# Cross product

The cross product between two vectors in the three-dimensional space is a fundamental operation in multivariable calculus. It is used to construct many vector-field operations. Note that it is only defined in the three-dimensional space.

For two vectors $\vec{u}$ and $\vec{v}$ in the three-dimensional space, their cross product is denoted by $\vec{u} \times \vec{v}$. It is itself a vector in the three-dimensional space that is perpendicular to both $\vec{u}$ and $\vec{v}$. More precisely, it is defined by the formula:

$\vec{u} \times \vec{v} = \| \vec{u} \| \| \vec{v} \| \sin(\theta) \vec{n}$

where $\theta$ is the angle between $\vec{u}$ and $\vec{v}$ and $\vec{n}$ is the unit vector given by the right-hand rule.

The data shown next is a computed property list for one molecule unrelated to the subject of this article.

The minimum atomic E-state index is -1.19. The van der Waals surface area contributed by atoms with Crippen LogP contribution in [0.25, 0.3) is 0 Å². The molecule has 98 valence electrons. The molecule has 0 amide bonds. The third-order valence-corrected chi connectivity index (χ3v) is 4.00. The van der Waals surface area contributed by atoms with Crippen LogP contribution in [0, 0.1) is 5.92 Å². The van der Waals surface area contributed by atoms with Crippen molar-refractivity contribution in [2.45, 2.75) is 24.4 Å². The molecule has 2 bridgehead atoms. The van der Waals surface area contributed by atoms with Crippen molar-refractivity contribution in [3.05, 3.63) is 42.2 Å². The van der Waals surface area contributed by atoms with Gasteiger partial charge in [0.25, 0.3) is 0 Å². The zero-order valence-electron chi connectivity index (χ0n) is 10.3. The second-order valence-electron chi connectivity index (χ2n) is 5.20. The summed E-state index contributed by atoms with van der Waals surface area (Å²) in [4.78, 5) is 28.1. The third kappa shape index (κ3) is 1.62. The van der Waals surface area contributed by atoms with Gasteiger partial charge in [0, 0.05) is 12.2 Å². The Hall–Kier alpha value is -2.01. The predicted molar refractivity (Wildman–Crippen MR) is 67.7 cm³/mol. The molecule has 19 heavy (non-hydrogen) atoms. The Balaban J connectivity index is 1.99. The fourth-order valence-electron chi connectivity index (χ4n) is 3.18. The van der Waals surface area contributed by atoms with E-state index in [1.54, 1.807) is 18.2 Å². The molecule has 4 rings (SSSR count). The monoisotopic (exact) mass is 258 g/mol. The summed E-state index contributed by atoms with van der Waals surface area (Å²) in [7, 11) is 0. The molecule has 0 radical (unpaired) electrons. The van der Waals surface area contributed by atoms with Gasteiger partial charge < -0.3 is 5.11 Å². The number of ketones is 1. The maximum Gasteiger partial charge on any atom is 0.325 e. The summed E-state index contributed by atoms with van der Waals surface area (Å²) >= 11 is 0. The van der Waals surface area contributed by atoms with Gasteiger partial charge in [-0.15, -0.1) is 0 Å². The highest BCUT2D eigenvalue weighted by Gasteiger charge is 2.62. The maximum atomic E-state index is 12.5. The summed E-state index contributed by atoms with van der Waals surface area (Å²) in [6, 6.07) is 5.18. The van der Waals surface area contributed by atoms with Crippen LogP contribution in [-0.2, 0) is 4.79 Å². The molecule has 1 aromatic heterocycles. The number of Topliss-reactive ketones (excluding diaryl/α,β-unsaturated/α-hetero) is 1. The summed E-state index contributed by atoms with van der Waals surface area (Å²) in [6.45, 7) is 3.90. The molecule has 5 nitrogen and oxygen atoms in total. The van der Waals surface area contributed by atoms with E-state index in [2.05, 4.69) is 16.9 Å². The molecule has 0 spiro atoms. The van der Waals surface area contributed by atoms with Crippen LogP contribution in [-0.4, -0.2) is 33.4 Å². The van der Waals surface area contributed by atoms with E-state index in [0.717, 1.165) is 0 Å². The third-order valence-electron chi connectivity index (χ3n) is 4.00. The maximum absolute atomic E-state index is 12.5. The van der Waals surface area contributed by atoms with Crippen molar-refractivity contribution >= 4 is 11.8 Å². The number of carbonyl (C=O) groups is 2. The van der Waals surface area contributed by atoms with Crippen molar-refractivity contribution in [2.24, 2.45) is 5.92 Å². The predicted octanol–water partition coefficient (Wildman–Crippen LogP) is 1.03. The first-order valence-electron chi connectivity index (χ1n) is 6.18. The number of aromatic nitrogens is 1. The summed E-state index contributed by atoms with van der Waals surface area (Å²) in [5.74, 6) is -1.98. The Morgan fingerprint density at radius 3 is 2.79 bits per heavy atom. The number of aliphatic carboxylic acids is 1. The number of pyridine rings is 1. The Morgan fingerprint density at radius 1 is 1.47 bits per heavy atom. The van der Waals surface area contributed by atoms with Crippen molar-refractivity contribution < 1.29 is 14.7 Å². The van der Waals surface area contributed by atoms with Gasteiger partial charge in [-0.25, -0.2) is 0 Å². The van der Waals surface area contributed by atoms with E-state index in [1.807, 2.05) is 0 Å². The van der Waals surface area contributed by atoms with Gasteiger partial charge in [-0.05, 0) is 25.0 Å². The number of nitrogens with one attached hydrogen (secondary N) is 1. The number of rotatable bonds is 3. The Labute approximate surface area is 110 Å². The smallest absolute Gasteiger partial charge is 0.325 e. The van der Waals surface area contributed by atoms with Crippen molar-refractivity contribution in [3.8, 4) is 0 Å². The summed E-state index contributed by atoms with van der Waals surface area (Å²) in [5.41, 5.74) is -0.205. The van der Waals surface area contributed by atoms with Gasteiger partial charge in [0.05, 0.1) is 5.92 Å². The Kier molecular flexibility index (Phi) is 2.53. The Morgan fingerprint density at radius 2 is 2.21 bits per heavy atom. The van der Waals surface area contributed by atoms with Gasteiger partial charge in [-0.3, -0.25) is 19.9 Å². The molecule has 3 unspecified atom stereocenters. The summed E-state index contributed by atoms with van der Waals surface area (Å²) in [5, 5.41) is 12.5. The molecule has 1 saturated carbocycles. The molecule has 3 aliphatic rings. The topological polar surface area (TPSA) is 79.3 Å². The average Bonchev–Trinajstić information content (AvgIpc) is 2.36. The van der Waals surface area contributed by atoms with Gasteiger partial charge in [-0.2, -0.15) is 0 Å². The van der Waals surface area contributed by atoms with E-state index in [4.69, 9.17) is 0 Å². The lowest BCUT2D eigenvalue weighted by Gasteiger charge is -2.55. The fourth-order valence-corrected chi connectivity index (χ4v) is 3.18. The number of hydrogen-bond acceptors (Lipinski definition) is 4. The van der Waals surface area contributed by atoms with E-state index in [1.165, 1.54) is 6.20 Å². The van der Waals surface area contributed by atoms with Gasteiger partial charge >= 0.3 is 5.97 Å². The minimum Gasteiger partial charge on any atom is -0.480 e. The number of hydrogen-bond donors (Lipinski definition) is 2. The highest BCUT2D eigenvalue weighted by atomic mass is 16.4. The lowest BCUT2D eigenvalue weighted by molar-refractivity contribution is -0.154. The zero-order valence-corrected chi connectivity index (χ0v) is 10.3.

## Anti-commutativity

It is important to remember that the cross product is not commutative. Indeed, it is anti-commutative in the sense that $\vec{v} \times \vec{u} = - (\vec{u} \times \vec{v})$. This tells us that the cross product also encodes the information about the orientation.

## Computation using determinant

In the Cartesian coordinate system, we can also compute the cross product using a (formal) 3x3 matrix determinant.

$\begin{bmatrix} u_1 \\ u_2 \\ u_3 \end{bmatrix} \times \begin{bmatrix} v_1 \\ v_2 \\ v_3 \end{bmatrix} = \det \begin{bmatrix} \vec{i} & \vec{j} & \vec{k} \\ u_1 & u_2 & u_3 \\ v_1 & v_2 & v_3 \end{bmatrix}$

Here, $\vec{i},\vec{j},\vec{k}$ are the standard basis vectors (unit vectors pointing in the $x,y,z$ directions respectively).

## Geometric interpretation

Using a basic trigonometry, we can verify that the magnitude of the cross product of two vectors is precisely the area of the parallelogram spanned by the two vectors (homework).